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Mourners turn to social media after Avila tragedy

 
Mourners turn to social media after Avila tragedy
Posted Monday, May 12th 2014 @ 6am

TAMPA, Fla. (TBO.com) - How do you express grief when tragedy strikes?

For the friends of Colin and Megan Campbell, shot to death last week by their father in their sprawling Avila home, the answer was simple and immediate: social media. Raised on Twitter, Facebook and other phone-based apps, accustomed to sharing their emotions and opinions on everything else going on in their lives, they quickly took to social media to voice their pain and share memories of the Campbell kids.

“Just absolutely mind-boggling,” Danielle Daley tweeted.

“Still in denial about all of this,” posted Nick Rogers.

Colin Campbell, 18 and Megan Campbell, 15, were found dead in their family’s rented Avila home Wednesday after a fire destroyed the house. By Friday, investigators announced that Darrin Campbell, the teenagers’ father, shot his children, his wife Kim, and himself before setting the house ablaze.

Friends of the teens, who were students at CarrollwoodDay School, posted photos of the Campbells on their accounts and tweeted images of balloons released in their honor Wednesday. They created hashtags like #CDSSstrong and #prayforthecampbells and organized gatherings like a trip to IHOP in honor of Colin Campbell, who loved to eat pancakes at the restaurant.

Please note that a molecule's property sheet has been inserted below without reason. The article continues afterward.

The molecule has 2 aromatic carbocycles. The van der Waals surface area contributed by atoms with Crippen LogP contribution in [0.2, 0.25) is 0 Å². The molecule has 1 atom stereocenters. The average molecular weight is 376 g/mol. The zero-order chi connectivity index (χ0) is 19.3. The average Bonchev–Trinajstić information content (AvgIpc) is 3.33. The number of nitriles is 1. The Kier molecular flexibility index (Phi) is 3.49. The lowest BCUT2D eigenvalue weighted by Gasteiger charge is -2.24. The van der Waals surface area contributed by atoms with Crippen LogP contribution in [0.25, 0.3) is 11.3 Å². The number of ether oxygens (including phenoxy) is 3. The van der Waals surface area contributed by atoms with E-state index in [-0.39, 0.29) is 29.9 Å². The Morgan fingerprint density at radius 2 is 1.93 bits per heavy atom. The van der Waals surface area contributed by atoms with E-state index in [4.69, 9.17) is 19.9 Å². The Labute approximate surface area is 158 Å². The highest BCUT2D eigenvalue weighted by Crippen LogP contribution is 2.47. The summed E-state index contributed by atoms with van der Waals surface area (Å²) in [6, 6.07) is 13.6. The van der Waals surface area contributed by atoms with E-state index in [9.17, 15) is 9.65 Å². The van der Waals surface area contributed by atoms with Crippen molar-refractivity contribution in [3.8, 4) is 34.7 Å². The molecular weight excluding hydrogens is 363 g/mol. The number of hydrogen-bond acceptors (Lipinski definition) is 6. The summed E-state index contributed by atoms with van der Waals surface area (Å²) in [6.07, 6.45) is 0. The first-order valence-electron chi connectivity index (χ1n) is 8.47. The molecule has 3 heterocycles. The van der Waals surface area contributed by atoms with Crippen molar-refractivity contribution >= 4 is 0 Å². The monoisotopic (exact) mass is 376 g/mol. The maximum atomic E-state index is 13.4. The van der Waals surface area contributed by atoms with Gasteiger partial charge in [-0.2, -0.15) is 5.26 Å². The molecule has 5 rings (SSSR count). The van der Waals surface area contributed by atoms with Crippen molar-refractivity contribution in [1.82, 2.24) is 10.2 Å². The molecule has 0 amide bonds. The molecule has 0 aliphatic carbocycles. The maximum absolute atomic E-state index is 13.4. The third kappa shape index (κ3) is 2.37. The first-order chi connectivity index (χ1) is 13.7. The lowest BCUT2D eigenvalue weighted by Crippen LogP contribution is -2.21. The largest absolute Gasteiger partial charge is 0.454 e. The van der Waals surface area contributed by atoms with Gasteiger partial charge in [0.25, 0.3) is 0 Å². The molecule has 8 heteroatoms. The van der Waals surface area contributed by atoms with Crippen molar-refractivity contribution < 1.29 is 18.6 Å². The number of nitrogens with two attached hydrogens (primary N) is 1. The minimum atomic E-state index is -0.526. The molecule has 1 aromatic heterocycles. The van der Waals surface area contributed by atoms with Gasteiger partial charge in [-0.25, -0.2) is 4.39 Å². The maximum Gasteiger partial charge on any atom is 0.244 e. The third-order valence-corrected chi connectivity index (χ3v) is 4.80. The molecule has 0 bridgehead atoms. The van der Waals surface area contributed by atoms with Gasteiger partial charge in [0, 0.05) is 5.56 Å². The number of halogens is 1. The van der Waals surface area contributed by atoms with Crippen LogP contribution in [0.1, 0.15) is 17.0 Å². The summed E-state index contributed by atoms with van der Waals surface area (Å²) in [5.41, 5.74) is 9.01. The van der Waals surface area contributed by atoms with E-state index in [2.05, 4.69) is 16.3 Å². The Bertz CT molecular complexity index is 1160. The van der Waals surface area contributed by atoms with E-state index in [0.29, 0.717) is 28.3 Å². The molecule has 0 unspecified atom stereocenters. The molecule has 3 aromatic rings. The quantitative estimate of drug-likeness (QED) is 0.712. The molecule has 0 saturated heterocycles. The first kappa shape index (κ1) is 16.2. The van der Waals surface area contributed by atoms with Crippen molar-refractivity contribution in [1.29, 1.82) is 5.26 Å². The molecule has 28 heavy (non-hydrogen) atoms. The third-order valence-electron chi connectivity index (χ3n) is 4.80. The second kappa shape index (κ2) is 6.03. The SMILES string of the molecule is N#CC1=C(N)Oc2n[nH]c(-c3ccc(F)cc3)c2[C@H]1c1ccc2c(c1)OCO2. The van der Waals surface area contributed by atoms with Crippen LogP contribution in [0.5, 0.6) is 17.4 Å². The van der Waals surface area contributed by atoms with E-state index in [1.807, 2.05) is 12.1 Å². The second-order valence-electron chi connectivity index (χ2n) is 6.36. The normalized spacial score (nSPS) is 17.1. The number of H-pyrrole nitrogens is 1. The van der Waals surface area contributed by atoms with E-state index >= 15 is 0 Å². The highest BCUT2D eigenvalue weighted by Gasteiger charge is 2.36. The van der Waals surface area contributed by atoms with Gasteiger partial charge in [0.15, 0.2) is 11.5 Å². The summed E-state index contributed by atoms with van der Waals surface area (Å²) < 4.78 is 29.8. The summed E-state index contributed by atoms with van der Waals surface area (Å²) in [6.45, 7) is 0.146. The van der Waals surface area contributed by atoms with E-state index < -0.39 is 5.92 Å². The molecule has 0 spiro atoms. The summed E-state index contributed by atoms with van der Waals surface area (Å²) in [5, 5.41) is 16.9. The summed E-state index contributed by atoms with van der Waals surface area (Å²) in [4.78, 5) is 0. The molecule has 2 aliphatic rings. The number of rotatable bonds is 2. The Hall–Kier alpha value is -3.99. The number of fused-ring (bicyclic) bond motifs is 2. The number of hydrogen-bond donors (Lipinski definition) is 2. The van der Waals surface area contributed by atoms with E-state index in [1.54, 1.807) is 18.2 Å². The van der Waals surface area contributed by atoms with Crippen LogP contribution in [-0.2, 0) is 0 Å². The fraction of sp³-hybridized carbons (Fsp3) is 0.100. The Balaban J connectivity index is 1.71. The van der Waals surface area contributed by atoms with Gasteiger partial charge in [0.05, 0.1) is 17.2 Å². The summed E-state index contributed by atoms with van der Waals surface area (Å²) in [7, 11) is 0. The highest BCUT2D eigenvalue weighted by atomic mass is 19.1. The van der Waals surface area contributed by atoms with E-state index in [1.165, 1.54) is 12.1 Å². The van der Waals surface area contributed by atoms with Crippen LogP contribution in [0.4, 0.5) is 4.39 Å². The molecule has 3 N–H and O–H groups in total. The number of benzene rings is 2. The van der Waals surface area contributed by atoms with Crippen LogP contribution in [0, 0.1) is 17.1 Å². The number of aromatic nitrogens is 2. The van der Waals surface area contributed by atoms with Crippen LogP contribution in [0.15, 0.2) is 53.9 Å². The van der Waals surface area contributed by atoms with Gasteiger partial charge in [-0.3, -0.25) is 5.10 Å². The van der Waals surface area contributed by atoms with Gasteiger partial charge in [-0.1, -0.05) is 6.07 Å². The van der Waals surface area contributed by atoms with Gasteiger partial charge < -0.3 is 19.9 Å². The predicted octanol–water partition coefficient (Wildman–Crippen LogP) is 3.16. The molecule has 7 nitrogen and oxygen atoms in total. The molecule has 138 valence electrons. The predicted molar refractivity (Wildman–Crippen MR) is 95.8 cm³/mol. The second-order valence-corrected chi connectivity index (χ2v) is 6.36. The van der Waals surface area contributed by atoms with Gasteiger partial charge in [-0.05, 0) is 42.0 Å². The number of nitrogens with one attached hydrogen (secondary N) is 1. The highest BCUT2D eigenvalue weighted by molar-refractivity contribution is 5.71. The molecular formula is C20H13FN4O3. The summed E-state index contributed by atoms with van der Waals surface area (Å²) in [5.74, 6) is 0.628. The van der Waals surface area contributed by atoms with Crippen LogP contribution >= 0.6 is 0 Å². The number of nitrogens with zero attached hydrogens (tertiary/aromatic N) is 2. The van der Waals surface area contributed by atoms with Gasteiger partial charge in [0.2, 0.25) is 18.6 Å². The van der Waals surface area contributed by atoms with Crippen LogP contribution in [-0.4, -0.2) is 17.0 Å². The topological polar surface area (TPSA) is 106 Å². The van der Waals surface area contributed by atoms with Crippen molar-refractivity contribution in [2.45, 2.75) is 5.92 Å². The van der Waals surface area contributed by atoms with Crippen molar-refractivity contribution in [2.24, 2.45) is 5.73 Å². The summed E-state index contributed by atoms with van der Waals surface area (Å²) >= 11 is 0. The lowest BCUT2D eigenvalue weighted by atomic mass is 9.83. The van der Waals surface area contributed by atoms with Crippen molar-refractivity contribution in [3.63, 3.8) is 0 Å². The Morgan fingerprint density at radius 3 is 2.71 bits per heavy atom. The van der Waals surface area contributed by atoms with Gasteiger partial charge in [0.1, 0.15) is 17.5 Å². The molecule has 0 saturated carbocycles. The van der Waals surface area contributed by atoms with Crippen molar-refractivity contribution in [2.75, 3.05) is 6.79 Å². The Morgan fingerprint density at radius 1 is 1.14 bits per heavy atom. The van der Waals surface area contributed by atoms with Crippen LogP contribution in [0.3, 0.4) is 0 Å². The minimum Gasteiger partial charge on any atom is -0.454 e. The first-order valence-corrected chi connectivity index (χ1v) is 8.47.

One girl, who identified herself only as “A,” posted a photo of cookies she made “in honor of Mama Cams homemade chocolate chip cookies.”

Grief counselors from the Crisis Center of Tampa Bay were at the school last week after the fire, to help students process the situation.

It is not unusual for teenagers to express their grief on social media, said Debra Harris, director of 2-1-1 and the Crisis Hotline at the center. While it might seem unusual to an older generation, social media is the communications tool of the day, she said, and grief experts encourage teens and young adults to post their feelings rather than keep their emotions a secret.

“As long as they’re sharing, they’re moving forward,” Harris said.

The students are feeling shock, anger and confusion in addition to grief for the friends they lost. As time goes on, they will begin to process those feelings and post even more, Harris said.

Photo Credit TBO.com

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